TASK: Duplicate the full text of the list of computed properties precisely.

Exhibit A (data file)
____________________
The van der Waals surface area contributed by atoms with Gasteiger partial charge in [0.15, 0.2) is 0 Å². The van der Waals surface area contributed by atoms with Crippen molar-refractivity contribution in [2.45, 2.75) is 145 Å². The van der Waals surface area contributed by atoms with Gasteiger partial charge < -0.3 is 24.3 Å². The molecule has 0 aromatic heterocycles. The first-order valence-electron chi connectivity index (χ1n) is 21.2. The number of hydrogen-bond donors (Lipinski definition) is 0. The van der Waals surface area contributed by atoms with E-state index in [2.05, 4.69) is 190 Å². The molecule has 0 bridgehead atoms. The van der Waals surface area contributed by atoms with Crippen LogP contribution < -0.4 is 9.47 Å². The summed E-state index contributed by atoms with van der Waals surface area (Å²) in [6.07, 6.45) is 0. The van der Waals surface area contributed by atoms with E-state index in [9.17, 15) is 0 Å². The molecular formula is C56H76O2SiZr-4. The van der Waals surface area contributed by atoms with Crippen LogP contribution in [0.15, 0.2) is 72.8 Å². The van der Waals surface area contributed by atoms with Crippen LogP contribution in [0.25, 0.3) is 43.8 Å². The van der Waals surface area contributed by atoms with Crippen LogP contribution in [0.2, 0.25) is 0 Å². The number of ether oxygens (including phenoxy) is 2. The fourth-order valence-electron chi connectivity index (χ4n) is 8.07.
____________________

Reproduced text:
The van der Waals surface area contributed by atoms with Gasteiger partial charge in [0.15, 0.2) is 0 Å². The van der Waals surface area contributed by atoms with Crippen molar-refractivity contribution in [2.45, 2.75) is 145 Å². The van der Waals surface area contributed by atoms with Gasteiger partial charge < -0.3 is 24.3 Å². The molecule has 0 aromatic heterocycles. The first-order valence-electron chi connectivity index (χ1n) is 21.2. The number of hydrogen-bond donors (Lipinski definition) is 0. The van der Waals surface area contributed by atoms with E-state index in [2.05, 4.69) is 190 Å². The molecule has 0 bridgehead atoms. The van der Waals surface area contributed by atoms with Crippen LogP contribution < -0.4 is 9.47 Å². The summed E-state index contributed by atoms with van der Waals surface area (Å²) in [6.07, 6.45) is 0. The van der Waals surface area contributed by atoms with E-state index in [9.17, 15) is 0 Å². The molecular formula is C56H76O2SiZr-4. The van der Waals surface area contributed by atoms with Crippen LogP contribution in [0.15, 0.2) is 72.8 Å². The van der Waals surface area contributed by atoms with Crippen LogP contribution in [0.25, 0.3) is 43.8 Å². The van der Waals surface area contributed by atoms with Crippen LogP contribution in [0.2, 0.25) is 0 Å². The number of ether oxygens (including phenoxy) is 2. The fourth-order valence-electron chi connectivity index (χ4n) is 8.07.